This paper defends an orthodox model of the linguistic intuitions which form a central source of evidence for generative grammars. According to this orthodox conception, linguistic intuitions are the upshot of a system of grammatical competence as it interacts with performance systems for perceiving and articulating language. So conceived, probing speakers’ linguistic intuitions allows us to investigate the competence–performance distinction empirically, so as to determine the grammars that speakers are competent in. This model has been attacked by Michael Devitt in (...)
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  14. Maureen H. Fitzgerald (2005). Punctuated Equilibrium, Moral Panics and the Ethics Review Process. Journal of Academic Ethics 2 (4):315-338.score: 30.0
    A review of the literature and ethnographic data from Australia, Canada, New Zealand, the United States, and the United Kingdom on the research ethics review process suggest that moral panics can become triggers for punctuated equilibrium in the review process at both the macro and microlevel, albeit with significantly different levels of magnitude and impact. These data suggest that neither the development of the ethics review process nor the process itself proceeds gradually, but both are characterized by periodic major shifts (...)
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  15. Michael Gard & Hayley Fitzgerald (2008). Tackling Murderball: Masculinity, Disability and the Big Screen. Sport, Ethics and Philosophy 2 (2):126 – 141.score: 30.0
    The sport of wheelchair rugby is the subject of a recent film Murderball, which tells the story of the apparently intense rivalry between the Canadian and United States men's teams. In part, the story is told through the lives of some of the game's leading players and coaches. Murderball deals with a series of ethical and political questions concerned with conceptions of disability, articulations of sporting bodies, and the value attached to sporting performance. In this paper we offer a critique (...)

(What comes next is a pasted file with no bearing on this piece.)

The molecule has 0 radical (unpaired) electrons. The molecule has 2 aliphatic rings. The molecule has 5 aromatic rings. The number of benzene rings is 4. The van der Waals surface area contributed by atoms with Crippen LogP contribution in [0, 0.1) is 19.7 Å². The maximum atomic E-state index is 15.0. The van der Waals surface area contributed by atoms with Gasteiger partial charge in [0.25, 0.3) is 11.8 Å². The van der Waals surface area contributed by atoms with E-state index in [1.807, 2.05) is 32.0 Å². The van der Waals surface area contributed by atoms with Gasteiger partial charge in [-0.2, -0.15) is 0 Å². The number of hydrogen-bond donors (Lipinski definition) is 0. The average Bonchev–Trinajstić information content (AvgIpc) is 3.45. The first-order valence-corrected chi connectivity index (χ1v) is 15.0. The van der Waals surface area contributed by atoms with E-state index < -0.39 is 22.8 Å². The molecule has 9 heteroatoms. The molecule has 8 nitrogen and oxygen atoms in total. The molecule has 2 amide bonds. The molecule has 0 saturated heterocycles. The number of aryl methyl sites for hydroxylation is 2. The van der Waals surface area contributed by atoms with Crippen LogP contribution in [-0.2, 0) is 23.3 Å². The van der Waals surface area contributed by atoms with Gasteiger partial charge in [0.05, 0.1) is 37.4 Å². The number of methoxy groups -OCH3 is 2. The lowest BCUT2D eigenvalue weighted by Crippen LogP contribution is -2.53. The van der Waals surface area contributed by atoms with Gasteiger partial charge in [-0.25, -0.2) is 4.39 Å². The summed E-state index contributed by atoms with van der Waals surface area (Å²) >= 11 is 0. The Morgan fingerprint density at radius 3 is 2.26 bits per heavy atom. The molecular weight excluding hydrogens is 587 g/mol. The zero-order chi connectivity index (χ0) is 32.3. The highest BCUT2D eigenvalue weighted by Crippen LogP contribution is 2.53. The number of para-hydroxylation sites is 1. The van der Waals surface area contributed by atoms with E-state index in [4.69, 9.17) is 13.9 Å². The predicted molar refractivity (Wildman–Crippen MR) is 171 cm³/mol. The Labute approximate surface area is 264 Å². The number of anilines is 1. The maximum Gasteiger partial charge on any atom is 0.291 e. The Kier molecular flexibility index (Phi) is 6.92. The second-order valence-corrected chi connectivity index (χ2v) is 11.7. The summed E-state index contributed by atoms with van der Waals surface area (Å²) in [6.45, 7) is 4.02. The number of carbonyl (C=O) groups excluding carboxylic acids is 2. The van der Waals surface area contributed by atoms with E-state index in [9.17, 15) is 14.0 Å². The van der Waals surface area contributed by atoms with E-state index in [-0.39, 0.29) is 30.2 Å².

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  16. Chloë FitzGerald (forthcoming). Extended Review Article: Defending Shame. [REVIEW] Journal of Moral Philosophy.score: 30.0
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  17. Paul Fitzgerald (1980). Is Temporality Mind-Dependent? PSA: Proceedings of the Biennial Meeting of the Philosophy of Science Association 1980:283 - 291.score: 30.0
    A distinction is made between the indexicality theme and the elapsive theme. The first theme is concerned with the question of whether nowness and other irreducibly indexical A-determinations are mind-dependent or not. It is argued that there are no such A-determinations, within or outside of mind. The second, elapsive theme, which is often not distinguished from the first, deals with whether or not non-indexical felt transiency or elapsiveness is mind-dependent. Four arguments for the mind-dependence of "temporal becoming" are assessed as (...)
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  18. John J. Fitzgerald (2008). Timeless Troubles. Proceedings of the American Catholic Philosophical Association 82:203-215.score: 30.0
    One answer to the perennial question of how to reconcile divine foreknowledge with human freedom is the “Eternity Solution” (espoused by Thomas Aquinas): God is outside of time, and therefore it is incorrect to say he has foreknowledge. However, in the case of prophecy, God’s knowledge seems to be inserted into the temporal order and thereby transformed into foreknowledge. The eternalist might address this problem in a few ways, but the best answer appears to be that inevitable actions can be (...)
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  19. Chloe Fitzgerald & Carolyn McLeod (forthcoming). Conscientious Refusal and Access to Abortion and Contraception. In John Arras, Elizabeth Fenton & Rebecca Kukla (eds.), Routledge Companion to Bioethics. Routledge.score: 30.0
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  20. John I. Fitzgerald (1998). An Assemblage of Desire, Drugs and Techno. Angelaki 3 (2):41 – 57.score: 30.0
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  21. Henry fitzgerald (2003). Nominalist Things. Analysis 63 (2):170–171.score: 30.0
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  22. John Joseph Fitzgerald (1966). Peirce's Theory of Signs as Foundation for Pragmatism. The Hague, Mouton.score: 30.0
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  23. P. J. Fitzgerald (1967). Acting and Refraining. Analysis 27 (4):133 - 139.score: 30.0